"Can you believe how this summer's just flown by?" my mother asked during a recent phone call.
"It's funny," I said, "but it's actually felt like the longest summer of my life."
With three kids under the age of 16, I've spent the better part of these past three months driving kids to and from their destinations, unloading carloads of groceries, beach towels, random drive-thru cups, wrappers, flip flops, magazines and small piles of coins and currency left over from the twenty-dollar bills I handed out more often than I care to admit.
As I explained to Mom, "I think I'm just looking forward to sending kids back to school..." I'm exhausted from all the clean up, the questions ("What are we doing today, Mom?" "Can I get a ride to the beach and, on our way, do you mind if we stop to pick up Jonnie?") and the chaos that is summertime in our house.
And yet, I find myself crying when I think of that day -- 10 days from now -- when they're all back in school. It's been the best summer I can remember, and I never want it to end. Am I the ONLY mom sad about school starting?
My kids are 15, 13 and 10. Two teens and a 'tween. The oldest is learning to drive. The youngest has discovered cooking. And the middle one (the only girl, God bless her) has somehow, by her own accord, thrived in middle school. All three of them have learned to go beyond just tolerating each other -- they actually get along. Not always, but more than 50% of the time, which is 49% more than last year.
I've spent the summer carving out individual time with each one of my kids: breakfast at a greasy spoon here; a quick trip to Target there; a dog walk now and then; errands in the car; a go-kart adventure. It's been a conscious effort but I've tried my best to stop answering emails or straightening the mess when I'm with them...because really being WITH them is what it's all about. Of course I love them, but this summer, I've discovered just how much I genuinely like my kids as human beings.
This summer, we've spent more time talking. More time laughing. More time sharing our hearts.
Believe me, this summer was hard won. We've survived the summers with portable cribs, missing pacifiers, ear infections and sleepless nights. Summers when our days revolved around naps and when a drive to Blockbuster felt like a Get-Out-Of-Jail card. Summers of boredom, summers of worry, summers of constant fighting and summers that dragged on forever. This year, summer just felt right and I knew it; it's been a summer I'll cherish forever.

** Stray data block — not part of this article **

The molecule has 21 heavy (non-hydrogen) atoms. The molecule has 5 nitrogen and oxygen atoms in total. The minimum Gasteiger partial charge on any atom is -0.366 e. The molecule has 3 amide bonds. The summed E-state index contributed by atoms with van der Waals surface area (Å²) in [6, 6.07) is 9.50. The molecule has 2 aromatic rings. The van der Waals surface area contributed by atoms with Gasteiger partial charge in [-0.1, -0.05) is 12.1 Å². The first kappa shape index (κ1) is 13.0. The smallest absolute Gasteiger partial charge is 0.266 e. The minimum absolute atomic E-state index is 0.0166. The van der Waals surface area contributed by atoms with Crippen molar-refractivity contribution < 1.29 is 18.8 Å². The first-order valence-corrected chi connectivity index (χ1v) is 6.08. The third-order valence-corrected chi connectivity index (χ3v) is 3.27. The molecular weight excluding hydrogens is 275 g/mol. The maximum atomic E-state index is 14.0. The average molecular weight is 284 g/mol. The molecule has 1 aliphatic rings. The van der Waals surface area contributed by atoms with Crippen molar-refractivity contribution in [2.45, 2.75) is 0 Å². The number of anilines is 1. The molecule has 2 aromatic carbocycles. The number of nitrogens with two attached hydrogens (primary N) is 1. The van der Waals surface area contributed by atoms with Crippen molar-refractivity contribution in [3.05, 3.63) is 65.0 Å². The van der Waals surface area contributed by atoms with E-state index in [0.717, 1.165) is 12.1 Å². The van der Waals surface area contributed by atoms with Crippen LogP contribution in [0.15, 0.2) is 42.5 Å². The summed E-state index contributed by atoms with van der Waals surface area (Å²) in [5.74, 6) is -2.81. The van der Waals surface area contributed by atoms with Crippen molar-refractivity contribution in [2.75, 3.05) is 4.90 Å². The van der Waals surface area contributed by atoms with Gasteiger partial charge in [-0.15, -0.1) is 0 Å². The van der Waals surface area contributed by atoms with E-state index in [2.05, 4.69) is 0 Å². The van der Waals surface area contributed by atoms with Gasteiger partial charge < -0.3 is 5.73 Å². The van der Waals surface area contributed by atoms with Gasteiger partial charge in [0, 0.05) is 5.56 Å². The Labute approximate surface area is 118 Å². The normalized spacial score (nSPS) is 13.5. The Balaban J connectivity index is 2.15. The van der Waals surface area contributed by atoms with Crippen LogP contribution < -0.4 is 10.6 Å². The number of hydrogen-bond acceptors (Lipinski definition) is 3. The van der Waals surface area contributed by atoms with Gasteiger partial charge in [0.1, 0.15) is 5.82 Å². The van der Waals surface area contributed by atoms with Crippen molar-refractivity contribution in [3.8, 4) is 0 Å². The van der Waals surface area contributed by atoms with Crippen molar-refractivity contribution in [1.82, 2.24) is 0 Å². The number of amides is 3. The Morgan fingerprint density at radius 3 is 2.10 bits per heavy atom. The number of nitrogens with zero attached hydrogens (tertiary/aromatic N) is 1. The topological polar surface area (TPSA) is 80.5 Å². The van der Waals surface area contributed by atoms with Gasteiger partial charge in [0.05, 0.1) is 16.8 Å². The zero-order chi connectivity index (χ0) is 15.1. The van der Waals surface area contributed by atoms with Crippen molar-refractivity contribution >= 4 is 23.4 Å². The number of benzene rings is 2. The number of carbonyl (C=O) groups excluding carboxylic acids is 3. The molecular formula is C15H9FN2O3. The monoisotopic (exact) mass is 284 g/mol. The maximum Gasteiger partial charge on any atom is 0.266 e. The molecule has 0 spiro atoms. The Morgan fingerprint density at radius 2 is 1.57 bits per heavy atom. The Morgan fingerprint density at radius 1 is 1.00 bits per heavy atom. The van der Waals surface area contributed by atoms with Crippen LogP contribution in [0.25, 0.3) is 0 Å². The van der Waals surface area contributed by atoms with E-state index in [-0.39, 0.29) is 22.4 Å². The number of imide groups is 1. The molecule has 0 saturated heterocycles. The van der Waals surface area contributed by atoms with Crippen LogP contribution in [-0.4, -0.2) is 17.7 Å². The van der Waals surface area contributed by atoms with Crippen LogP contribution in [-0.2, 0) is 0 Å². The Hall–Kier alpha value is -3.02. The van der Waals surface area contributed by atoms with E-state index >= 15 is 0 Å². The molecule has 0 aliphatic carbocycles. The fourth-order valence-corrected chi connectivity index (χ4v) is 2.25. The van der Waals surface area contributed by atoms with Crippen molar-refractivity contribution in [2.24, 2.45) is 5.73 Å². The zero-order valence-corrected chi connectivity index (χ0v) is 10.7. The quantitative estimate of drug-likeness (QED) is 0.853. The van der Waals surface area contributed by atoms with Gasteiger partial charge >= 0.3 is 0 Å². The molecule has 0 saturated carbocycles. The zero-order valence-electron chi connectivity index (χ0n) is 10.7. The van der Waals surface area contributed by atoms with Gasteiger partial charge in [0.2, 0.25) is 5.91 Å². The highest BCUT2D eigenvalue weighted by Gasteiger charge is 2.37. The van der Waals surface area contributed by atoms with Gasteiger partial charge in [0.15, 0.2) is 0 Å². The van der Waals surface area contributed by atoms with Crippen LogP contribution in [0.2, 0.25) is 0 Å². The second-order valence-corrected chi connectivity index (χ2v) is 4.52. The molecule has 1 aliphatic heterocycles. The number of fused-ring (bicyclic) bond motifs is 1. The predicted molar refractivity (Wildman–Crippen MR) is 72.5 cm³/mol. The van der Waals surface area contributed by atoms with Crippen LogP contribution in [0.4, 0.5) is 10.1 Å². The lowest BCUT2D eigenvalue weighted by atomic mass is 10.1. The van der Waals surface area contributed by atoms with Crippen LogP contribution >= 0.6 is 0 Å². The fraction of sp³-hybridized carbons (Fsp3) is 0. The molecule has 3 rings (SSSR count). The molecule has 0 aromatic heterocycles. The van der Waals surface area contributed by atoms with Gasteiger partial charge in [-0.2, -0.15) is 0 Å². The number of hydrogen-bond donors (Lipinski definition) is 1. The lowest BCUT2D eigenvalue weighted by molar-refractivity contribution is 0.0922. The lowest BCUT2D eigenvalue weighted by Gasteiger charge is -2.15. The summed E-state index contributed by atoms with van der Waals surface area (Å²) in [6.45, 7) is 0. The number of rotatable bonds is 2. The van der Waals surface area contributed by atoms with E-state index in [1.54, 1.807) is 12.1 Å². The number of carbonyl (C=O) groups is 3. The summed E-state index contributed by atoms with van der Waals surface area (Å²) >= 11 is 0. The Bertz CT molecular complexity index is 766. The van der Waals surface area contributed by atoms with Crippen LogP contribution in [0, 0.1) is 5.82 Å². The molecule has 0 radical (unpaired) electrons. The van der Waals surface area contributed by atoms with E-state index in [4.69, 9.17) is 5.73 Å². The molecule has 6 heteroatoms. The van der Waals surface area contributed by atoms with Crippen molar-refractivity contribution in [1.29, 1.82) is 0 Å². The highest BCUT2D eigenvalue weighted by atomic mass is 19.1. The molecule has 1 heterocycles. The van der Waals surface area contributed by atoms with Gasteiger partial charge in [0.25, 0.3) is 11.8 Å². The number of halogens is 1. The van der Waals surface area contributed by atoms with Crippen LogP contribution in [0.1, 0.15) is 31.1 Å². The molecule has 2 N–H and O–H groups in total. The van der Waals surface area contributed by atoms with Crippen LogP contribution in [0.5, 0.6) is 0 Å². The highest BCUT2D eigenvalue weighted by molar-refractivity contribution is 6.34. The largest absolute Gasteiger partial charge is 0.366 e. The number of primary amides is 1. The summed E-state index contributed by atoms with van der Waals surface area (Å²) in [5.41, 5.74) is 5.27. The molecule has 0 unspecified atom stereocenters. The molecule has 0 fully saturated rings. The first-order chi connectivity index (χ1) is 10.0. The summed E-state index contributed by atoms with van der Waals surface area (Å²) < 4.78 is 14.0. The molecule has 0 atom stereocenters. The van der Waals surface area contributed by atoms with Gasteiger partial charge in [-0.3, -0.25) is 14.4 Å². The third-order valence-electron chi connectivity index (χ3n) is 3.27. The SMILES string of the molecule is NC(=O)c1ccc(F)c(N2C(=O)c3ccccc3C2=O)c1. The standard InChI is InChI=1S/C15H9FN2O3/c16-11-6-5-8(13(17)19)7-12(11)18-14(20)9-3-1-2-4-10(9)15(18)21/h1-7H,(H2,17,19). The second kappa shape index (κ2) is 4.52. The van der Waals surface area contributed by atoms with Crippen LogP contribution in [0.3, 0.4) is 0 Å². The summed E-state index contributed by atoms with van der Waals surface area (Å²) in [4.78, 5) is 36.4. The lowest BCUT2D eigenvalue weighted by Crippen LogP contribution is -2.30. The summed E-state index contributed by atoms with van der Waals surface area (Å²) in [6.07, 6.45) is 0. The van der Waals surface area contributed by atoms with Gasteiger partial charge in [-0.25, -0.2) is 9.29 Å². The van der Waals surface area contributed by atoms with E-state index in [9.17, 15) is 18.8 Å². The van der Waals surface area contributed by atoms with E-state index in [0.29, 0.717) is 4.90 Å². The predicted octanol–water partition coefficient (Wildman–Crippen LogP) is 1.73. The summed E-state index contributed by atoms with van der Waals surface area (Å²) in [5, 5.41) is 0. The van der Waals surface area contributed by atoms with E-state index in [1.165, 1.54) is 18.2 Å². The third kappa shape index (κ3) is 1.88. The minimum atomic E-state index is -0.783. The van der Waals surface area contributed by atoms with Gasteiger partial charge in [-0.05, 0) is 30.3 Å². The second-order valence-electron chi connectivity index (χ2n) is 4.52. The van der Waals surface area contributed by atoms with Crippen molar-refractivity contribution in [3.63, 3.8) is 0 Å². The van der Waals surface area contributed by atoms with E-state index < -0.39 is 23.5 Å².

Two years ago, my husband and our older son sailed across Lake Michigan to Mackinac Island for the first time, and preparation for their journey was intense. Still, despite all their certifications, safety drills, the well-provisioned galley and plenty of advice from experienced racers, their path was fraught with unforeseen storms. As I waited on the island for them to make landfall -- fearing they'd been washed overboard just as two fellow racers had -- all I could think about was that race...and those feelings...and that immediate feeling of helplessness.
Life, it turns out, is filled with cycles -- some of which are hard to recognize until you've survived a full one.
Recently, while walking behind my oldest son, I watched as a toddler looked up at him as he passed her on the sidewalk. She raised her chubby little hand to shade her eyes as she made eye contact with him and, to my amazement, he slowed down and watched her with the most delighted smile on his face. As she stood frozen, staring up at him, he raised his hand and gently wiggled a friendly "hello" with his fingers.
Earlier in the summer, I opened the mailbox to find a letter from my daughter. She'd sent it from camp. It was addressed to her younger brother, telling him about all the things she knew he'd like there.
And one special night, as I danced with my youngest son in my arms, I felt like I was floating in a sea of calm, love, and joy.
He wasn't embarrassed dancing with his mom, and I knew how lucky I was. I told myself never to forget the feeling of being needed, being someone's safety, being someone's comfort. It was a dance to cap off this year's Race to Mackinac, one of the slowest in the event's 105-year history. What I couldn't imagine during the storms two summers ago was this summer's calm...so calm, in fact, that Lake Michigan's eerily flat surface displayed perfectly mirrored reflections of the cloudless sky.
What did this summer teach me? That living through hardships helps us embrace happiness completely; anything else is really just a good time.
What are the cycles you've gone through? When did you think you'd never pull through, only to look back and marvel at how you made it?